Progarchives, the progressive rock ultimate discography
Tryo - Dos Mundos CD (album) cover




Jazz Rock/Fusion

3.68 | 12 ratings

From, the ultimate progressive rock music website

Cesar Inca
Special Collaborator
Honorary Collaborator
4 stars Following in the same path as its solid predecessor 'Patrimonio', 'Dos Mundos' turns out to dig deeper into Tryo's electric/acoustic duality with their usual level of skill but a major level of compositional inspiration and arranging inventiveness. While not stopping to be a pretty sophisticated band, the guys of Tryo seem determined to work out the sense of subtlety at places, dealing with simple riffs and chord progressions in some numbers; but instead of making themselves more commercial or "poppish", they just intend to explore a different way of musical challenge for the listener while maintaining a crystal clear link to their own sound. In fact, I regard 'Dos Mundos' as their best recording so far (though I admit that I'm a devoted fan of their energetic prog offering, so maybe I'm not that objective.) - the title track and 'Ventana I' are two perfect examples of how a rock number can display its own inherent energy if it is framed under a moderate use of complexity, in order to allow it to breathe more fluidly. 'Bloques' kicks off the album in a very Zeppelinesque manner, while 'Espacios' is firmly rooted in that Crimsonian-jazzy style that they know and renew so well: later on, this same Crimsonian-jazzy stuff will reappear in the dense, slow tempo 'Esperando'. Another thing that they know so well is the "formula" to make the acoustic guitar (either classical or steel stringed) and the cello interplay with emotional density and immaculate proficiency, complementing them with soft touches of orchestral and ethnic percussion. That is properly shown in the reflective 'Vértigo', the introspective 'Crepúsculo', and the bossanova-tinged 'Travesía'. The same introspective drive is reflected on the jazzy 'Ventana II', which makes me think of a pub in the twilight before dawn. The seven-minute track 'Vive' (the only one with vocals in it) closes up the album with an air of existentialist meditation, built upon an instrumental mixture of modern psychedelia and pop rock: as easy going as it may sound, actually it helps the musicians to enjoy some of the peace of mind that had been held back throughout a repertoire as varied as this. My general balance: this is a prog classic of our times, and an absolute gem of Latin American prog, as well - 4.5 stars.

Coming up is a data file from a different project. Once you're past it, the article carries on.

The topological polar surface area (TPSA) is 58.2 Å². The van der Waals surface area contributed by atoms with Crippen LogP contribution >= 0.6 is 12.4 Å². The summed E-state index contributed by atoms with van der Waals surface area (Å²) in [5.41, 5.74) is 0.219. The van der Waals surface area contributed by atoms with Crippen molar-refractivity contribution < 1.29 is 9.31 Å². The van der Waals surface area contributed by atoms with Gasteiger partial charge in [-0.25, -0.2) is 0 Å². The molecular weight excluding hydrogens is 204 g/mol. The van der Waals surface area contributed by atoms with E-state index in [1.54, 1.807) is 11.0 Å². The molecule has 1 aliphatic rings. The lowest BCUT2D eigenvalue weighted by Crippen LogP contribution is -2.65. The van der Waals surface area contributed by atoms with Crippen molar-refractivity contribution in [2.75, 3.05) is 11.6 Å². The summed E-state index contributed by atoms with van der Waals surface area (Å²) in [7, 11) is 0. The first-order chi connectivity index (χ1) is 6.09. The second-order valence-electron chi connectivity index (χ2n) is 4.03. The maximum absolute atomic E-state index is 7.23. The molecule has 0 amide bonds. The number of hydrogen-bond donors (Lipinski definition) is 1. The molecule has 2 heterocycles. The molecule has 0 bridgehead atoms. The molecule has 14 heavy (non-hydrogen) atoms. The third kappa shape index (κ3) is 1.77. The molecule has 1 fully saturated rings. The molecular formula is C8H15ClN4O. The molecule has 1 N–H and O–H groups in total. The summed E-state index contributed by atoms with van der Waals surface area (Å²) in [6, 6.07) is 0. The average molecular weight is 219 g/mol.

(Review dedicated to my Chilean brother Juan Barrenechea)

Cesar Inca | 4/5 |


As a registered member (register here if not), you can post rating/reviews (& edit later), comments reviews and submit new albums.

You are not logged, please complete authentication before continuing (use forum credentials).

Forum user
Forum password

Share this TRYO review

Social review comments () BETA

Review related links

Copyright Prog Archives, All rights reserved. | Legal Notice | Privacy Policy | Advertise | RSS + syndications

Other sites in the MAC network: — jazz music reviews and archives | — metal music reviews and archives

Donate monthly and keep PA fast-loading and ad-free forever.